Pan-Methodist Campaign for Children in Poverty Blog: Littleville UMC's Backpack Beacons nourish students' bodies and souls


by Rev. Holly Woodall

“Where’s the white van?
“When’s the white van coming?”
“Where is the lady in the white van?”

These familiar questions have begun early every Friday at Haleyville Elementary School in Haleyville, Alabama, since 2012.

For five years, Littleville United Methodist Church (Northwest District) has worked through the Backpack Beacons to provide backpacks filled with food, beverages and snacks for the weekend to hungry students in the elementary school. In the first week in 2012, Littleville UMC sent four backpacks to hungry kids. Then, the number increased to 25, and then we added ten more…and then ten more…and then ten more…

This past school year, this small church with an average attendance of approximately 30 people fed 80 school children every weekend. In addition, they provide daytime snacks to middle and high school students who cannot afford to bring them from home.

In the backpacks, each child receives six meals, various snacks for two days, drink boxes or pouches for each meal and snack and bottled water. For many children, this food is all they will have between lunch Friday and breakfast at school Monday.

Haleyville Elementary School is deeply invested in the program. From the beginning, we realized that this ministry cannot work without investment from the school. Fortunately, the staff and teachers have been excited to work with Littleville UMC to ensure that children do not go hungry when they do not have access to school meals. Teachers, staff, and the school principal help identify students who are in need of food.

Haleyville High School is also invested in this food ministry. In past years, they have hosted an Iron Bowl Challenge in which students bring in supplies to fill the bags. The food is placed in piles for either Alabama or Auburn, and the “winning” team bringing the most items gets bragging rights for the year. This food, divided between Littleville and other area churches providing backpacks for other schools, requires a 16-foot tractor trailer and two vans to transport it from the school!

Littleville UMC also works with generous local partners. All money spent on the backpack ministry comes from donations through partnerships and personal donors. The retail value of each filled bags is more than $15. A local grocery store has provided food items at cost, and another often provides monthly gift cards to be used to buy food. Employees of a local company bring food items every two weeks on payday.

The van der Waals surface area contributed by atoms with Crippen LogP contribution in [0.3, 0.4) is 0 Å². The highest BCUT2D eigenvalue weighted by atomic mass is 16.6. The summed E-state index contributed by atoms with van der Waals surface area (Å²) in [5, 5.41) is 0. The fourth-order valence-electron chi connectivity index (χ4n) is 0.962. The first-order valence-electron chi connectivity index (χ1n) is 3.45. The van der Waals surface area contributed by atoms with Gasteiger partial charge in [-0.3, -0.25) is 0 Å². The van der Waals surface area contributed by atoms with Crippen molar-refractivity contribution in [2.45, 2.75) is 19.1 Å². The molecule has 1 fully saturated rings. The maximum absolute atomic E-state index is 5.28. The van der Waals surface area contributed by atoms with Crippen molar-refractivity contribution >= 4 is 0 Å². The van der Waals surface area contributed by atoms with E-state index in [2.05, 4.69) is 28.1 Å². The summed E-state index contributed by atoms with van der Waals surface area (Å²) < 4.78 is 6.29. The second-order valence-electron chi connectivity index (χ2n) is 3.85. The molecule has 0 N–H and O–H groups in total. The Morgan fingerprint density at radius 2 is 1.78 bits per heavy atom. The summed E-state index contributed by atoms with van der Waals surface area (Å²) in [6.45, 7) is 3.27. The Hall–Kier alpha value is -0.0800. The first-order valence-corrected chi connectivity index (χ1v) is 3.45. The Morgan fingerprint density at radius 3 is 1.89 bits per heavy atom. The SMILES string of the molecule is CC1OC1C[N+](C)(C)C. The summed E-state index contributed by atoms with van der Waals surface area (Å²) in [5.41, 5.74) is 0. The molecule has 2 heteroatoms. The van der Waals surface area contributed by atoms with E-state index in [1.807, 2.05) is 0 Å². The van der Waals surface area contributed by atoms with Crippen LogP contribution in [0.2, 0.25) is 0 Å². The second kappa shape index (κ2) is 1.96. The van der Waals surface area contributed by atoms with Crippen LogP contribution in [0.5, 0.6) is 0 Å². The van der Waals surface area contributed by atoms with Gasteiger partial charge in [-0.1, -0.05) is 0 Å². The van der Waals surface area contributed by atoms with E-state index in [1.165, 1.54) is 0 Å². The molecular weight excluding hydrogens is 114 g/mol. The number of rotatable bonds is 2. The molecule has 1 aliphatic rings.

Fay Cummings, who started the program and serves as coordinator, notes: “We spread the word around that we were doing this for kids, and different businesses and industries started giving right away.”

The congregation also works with several churches from different denominations in the area. These churches help provide funding and supplies for the Backpack Beacons, as well as volunteers who help pack the bags and stock supplies. In turn, Littleville helps support their ministries, such as contributing to a local church providing school supplies at the beginning of the school year.

Cummings began the program in honor of her late husband, Horace Cummings. She acknowledges the hard work of all participants and the generous support of community partners: “I can’t do it. No one person can. But God can.” And God does, each and every weekend.

Each week, approximately thirty hours are spent packing, unloading, picking up supplies, packing the bags, etc. On a usual Wednesday night seven or eight volunteers pack approximately 80 bags.

The Backpack Beacons has provided a great way for Littleville UMC to connect with the community and help the children in our town. We can think of no better ministry than feeding God’s children. Each week, children share with the volunteers delivering the food how excited they are to have the food. Often, they share stories of them sharing their supplies with siblings, parents, grandparents, and neighbors. Those stories motivate volunteers to keep the program going strong.

The program shows the community that a small, compassionate group can make a sizable difference in the world. Cummings understands that this ministry has touched many lives and points toward God’s radical hospitality: “God is good. If He didn’t support this program, it wouldn’t work.”

For 80 kids, the Backpack Beacons works week in and week out. We feed their stomachs to nourish their bodies, but we also feed their souls to nourish their faith. It is our hope that, through us, they will be able to see God working in their lives.

If you would like more information about the Littleville United Methodist Church backpack ministry, please contact the church at 256-443-7932 or Rev. Holly Woodall at

Rev. Holly Woodall served as pastor of Littleville UMC from June 2015 to June 2017. She now serves as pastor of Lineville First and Oak Grove UMCs in the Southeast District.

Each week, approximately thirty hours are spent packing, unloading, picking up supplies, packing the bags, etc. On a usual Wednesday night seven or eight volunteers pack approximately 80 bags.

Fay Cummings started the program and serves as coordinator.

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